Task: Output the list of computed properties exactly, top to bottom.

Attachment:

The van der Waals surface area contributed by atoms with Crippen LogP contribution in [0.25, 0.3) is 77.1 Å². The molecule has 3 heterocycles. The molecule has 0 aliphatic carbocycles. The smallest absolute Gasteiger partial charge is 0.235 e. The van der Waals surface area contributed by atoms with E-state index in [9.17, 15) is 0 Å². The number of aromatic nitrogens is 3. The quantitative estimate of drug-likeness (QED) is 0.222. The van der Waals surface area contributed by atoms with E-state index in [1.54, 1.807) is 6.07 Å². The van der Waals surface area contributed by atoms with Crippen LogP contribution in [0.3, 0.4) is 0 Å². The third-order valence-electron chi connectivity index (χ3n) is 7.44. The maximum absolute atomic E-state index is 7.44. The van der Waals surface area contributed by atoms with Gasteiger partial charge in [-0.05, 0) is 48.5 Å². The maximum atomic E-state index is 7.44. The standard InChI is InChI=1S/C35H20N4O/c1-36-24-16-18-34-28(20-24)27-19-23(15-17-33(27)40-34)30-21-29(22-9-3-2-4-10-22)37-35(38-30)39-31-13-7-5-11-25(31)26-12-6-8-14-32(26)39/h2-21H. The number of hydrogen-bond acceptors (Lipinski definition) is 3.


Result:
The van der Waals surface area contributed by atoms with Crippen LogP contribution in [0.25, 0.3) is 77.1 Å². The molecule has 3 heterocycles. The molecule has 0 aliphatic carbocycles. The smallest absolute Gasteiger partial charge is 0.235 e. The van der Waals surface area contributed by atoms with E-state index in [9.17, 15) is 0 Å². The number of aromatic nitrogens is 3. The quantitative estimate of drug-likeness (QED) is 0.222. The van der Waals surface area contributed by atoms with E-state index in [1.54, 1.807) is 6.07 Å². The van der Waals surface area contributed by atoms with Crippen LogP contribution in [0.3, 0.4) is 0 Å². The third-order valence-electron chi connectivity index (χ3n) is 7.44. The maximum absolute atomic E-state index is 7.44. The van der Waals surface area contributed by atoms with Gasteiger partial charge in [-0.05, 0) is 48.5 Å². The maximum atomic E-state index is 7.44. The standard InChI is InChI=1S/C35H20N4O/c1-36-24-16-18-34-28(20-24)27-19-23(15-17-33(27)40-34)30-21-29(22-9-3-2-4-10-22)37-35(38-30)39-31-13-7-5-11-25(31)26-12-6-8-14-32(26)39/h2-21H. The number of hydrogen-bond acceptors (Lipinski definition) is 3.